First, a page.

Drinks & Food
Tea is the most commonly served brew
in China. Although black (fermented) tea is produced
in China, principally in the Huang Shan area is
by far the most widely drunk, Indian and Sri Lankan
black tea is available only in international supermarkets.
Familiar brands of instant coffee are for sale
everywhere, but fresh-brewed coffee is still a
Sugary Chinese soft drinks are cheap
and ever-present. Jianlibao is a soft drink made
with honey rather than sugar and is a good energy
boost, especially if you've venturing up to high-altitudes.
Lychee-flavored carbonated drinks are unique to
China and seem to be a favorite with foreign travellers.
Peanut-milk is a life-saver after the searing
of the Western School dishes.
A surprising treat is fresh sweet
yoghurt, available in many parts of China. It's
typically sold in what looks like small milk bottles
and is drunk with a straw rather than eaten with
a spoon. Fresh milk is rare, but you can buy imported
UHT milk from supermarkets in big cities.
Coca-Cola is now produced locally.
Chinese attempts at making similar brews include
TianFu Cola, which has a recipe based on the root
of herbaceous peony.
If tea is the most popular drink in
the PRC, then beer must be number two. By any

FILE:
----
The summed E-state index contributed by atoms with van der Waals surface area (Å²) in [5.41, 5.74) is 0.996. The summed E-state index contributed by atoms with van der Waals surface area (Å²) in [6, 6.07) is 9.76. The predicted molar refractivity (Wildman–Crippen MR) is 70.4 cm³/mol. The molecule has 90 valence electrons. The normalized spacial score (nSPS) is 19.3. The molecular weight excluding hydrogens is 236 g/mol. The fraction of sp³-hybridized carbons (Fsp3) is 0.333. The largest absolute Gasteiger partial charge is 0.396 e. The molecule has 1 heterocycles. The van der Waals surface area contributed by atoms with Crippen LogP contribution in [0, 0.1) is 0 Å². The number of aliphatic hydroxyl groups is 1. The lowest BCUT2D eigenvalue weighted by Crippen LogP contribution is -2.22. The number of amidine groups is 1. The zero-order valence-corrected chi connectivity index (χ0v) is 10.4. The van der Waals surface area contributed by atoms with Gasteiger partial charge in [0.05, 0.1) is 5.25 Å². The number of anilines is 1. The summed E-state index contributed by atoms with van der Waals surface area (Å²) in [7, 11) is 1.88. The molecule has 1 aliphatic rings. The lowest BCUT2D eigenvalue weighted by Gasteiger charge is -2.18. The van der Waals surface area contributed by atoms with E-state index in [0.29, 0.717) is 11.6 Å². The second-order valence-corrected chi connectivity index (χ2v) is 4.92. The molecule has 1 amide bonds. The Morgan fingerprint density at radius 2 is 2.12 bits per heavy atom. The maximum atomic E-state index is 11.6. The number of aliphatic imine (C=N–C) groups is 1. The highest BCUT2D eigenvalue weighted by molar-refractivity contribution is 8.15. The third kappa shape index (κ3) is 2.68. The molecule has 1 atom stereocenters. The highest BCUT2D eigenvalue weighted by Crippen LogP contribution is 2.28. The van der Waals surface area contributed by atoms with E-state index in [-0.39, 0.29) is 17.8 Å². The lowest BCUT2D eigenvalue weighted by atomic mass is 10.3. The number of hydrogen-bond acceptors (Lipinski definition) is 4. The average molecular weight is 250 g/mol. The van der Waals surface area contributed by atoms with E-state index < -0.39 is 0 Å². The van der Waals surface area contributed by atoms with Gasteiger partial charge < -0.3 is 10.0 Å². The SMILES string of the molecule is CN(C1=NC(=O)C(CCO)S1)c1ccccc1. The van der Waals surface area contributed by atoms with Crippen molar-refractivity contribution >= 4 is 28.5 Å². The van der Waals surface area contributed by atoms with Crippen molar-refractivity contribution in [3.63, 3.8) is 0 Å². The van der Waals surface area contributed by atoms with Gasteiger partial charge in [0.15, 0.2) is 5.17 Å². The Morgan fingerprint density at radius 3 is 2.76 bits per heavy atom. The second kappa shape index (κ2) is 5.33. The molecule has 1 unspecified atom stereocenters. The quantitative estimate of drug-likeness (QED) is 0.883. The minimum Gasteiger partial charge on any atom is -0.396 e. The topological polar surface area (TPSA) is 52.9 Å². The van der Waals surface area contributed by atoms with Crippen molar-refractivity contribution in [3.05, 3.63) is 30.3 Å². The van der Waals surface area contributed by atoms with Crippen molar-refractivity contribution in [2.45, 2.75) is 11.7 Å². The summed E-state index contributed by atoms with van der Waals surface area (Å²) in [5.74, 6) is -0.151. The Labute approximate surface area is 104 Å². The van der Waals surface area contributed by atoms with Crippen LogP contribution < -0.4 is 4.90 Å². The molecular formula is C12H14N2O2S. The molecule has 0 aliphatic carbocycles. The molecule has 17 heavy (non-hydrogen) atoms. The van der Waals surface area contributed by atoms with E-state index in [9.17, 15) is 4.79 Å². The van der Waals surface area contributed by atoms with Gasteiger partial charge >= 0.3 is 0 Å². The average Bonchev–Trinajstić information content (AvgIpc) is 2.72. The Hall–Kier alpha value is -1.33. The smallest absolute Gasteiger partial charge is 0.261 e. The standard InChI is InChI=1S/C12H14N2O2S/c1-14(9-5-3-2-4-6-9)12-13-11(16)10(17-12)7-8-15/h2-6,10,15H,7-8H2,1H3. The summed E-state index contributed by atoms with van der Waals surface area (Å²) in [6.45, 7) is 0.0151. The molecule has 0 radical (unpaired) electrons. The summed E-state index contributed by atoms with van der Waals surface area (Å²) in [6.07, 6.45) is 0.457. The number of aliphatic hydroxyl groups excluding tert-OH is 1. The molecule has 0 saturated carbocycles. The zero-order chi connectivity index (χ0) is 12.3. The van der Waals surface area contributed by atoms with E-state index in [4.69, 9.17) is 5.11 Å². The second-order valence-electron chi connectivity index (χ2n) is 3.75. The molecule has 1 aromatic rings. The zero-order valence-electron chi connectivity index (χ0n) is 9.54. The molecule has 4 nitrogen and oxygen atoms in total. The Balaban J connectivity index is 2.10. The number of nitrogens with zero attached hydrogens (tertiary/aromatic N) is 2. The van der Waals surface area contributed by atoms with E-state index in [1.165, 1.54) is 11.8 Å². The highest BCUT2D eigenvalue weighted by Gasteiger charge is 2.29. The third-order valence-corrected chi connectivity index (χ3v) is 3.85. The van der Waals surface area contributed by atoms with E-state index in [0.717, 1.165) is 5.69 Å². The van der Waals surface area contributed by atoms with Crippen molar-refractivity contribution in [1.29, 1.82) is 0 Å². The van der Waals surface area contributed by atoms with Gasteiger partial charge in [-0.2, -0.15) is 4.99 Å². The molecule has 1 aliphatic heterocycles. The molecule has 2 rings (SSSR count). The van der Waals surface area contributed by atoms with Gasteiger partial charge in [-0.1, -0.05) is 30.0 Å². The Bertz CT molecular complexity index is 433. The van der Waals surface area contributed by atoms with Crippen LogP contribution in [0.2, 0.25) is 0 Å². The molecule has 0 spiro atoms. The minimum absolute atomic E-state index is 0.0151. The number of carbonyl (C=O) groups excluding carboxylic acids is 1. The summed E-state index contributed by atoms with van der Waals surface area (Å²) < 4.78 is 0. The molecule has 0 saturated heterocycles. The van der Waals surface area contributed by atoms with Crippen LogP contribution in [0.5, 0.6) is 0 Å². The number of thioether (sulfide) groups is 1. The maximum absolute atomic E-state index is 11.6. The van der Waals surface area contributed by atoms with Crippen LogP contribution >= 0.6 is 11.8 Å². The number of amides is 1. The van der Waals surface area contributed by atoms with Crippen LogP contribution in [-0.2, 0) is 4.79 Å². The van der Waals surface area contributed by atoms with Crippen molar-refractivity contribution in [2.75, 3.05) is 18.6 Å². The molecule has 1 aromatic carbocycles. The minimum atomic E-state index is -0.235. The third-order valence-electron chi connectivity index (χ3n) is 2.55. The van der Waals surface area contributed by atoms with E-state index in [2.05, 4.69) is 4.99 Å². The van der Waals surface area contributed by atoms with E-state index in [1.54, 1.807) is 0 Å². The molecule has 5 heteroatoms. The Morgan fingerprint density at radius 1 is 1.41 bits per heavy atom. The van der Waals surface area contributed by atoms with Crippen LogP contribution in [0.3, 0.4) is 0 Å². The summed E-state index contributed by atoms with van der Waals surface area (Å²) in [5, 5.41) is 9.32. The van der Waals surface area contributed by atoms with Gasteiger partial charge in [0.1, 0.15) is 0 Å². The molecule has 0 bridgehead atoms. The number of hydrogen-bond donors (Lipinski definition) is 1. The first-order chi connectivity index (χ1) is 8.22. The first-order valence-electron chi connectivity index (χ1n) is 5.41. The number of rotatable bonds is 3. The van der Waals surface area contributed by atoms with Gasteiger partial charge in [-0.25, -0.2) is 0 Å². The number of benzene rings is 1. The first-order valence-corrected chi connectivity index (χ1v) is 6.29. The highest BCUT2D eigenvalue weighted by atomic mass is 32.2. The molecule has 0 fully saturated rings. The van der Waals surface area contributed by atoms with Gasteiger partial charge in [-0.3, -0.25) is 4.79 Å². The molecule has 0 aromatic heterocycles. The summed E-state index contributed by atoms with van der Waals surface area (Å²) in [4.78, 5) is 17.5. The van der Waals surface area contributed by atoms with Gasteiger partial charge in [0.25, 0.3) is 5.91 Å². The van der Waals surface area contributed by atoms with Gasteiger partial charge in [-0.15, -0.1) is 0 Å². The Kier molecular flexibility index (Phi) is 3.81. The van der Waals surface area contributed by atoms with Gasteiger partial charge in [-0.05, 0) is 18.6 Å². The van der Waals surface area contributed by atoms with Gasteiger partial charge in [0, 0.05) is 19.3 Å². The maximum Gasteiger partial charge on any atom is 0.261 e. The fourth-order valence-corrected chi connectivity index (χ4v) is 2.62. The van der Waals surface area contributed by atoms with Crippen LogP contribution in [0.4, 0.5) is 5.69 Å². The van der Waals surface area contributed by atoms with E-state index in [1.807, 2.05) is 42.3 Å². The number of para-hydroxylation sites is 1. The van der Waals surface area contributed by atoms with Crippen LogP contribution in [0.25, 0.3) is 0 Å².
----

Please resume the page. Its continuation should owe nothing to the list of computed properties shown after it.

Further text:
standards the top brands are good. The best known
is Tsingtao, made with a mineral water that gives
it a sparkling quality. It's essentially a German
beer since the town of Qingdao (formerly spelled
'Tsingtao'), where it's made, was once a German
concession and the Chinese inherited the brewery.
Experts claim that draft Tsingtao tastes much
better than the bottled stuff. Local brews are
found in all the major cities of China - notable
ones include Zhujiang in Guangzhou and Yanjing
in Beijing. San Miguel has a brewery in Guangzhou,
so you can enjoy this 'imported' beer at Chinese
China has cultivated vines and produced
wine for an estimated 4000 years. Chinese wine-producing
techniques differ from those of the West. While
quality-conscious Western wine producers work
on the idea that the lower the yield the higher
the quality of the wine produced, Chinese farmers
cultivate every possible square centimeter of
earth, encouraging their vines to yield heavily.
The Chinese also plant peanuts between the rows
of vines as a cover crop for half the year; however,
the peanuts sap much of the nutrient from the
soil and in cooler years the large grape crops
fail to ripen sufficiently to produce good wine.
Western wine producers try to prevent oxidation
in their wines, but oxidation produces a flavor
that Chinese tipplers find desirable and go to
great lengths to achieve. You will inevitably
encounter the sweet-smelling, lethal white grape
wine, drunk to fend off cold and boredom on long
train journeys. Chinese diners are also keen on
wines with different herbs and other infusions,
which they drink for their health and for restorative
or aphrodisiac qualities.
The word 'wine' gets rather loosely
translated - many Chinese 'wines' are in fact
spirits. Rice wine is intended mainly for cooking
rather than drinking. Tibetans have an interesting
brew called Chang, made from barley. Mongolians
serve sour-tasting koumiss, made of fermented
mare's milk with lots of salt added. Mao tai,
a favorite of Chinese drinkers, is a spirit made
from sorghum (a type of millet) and used for toasts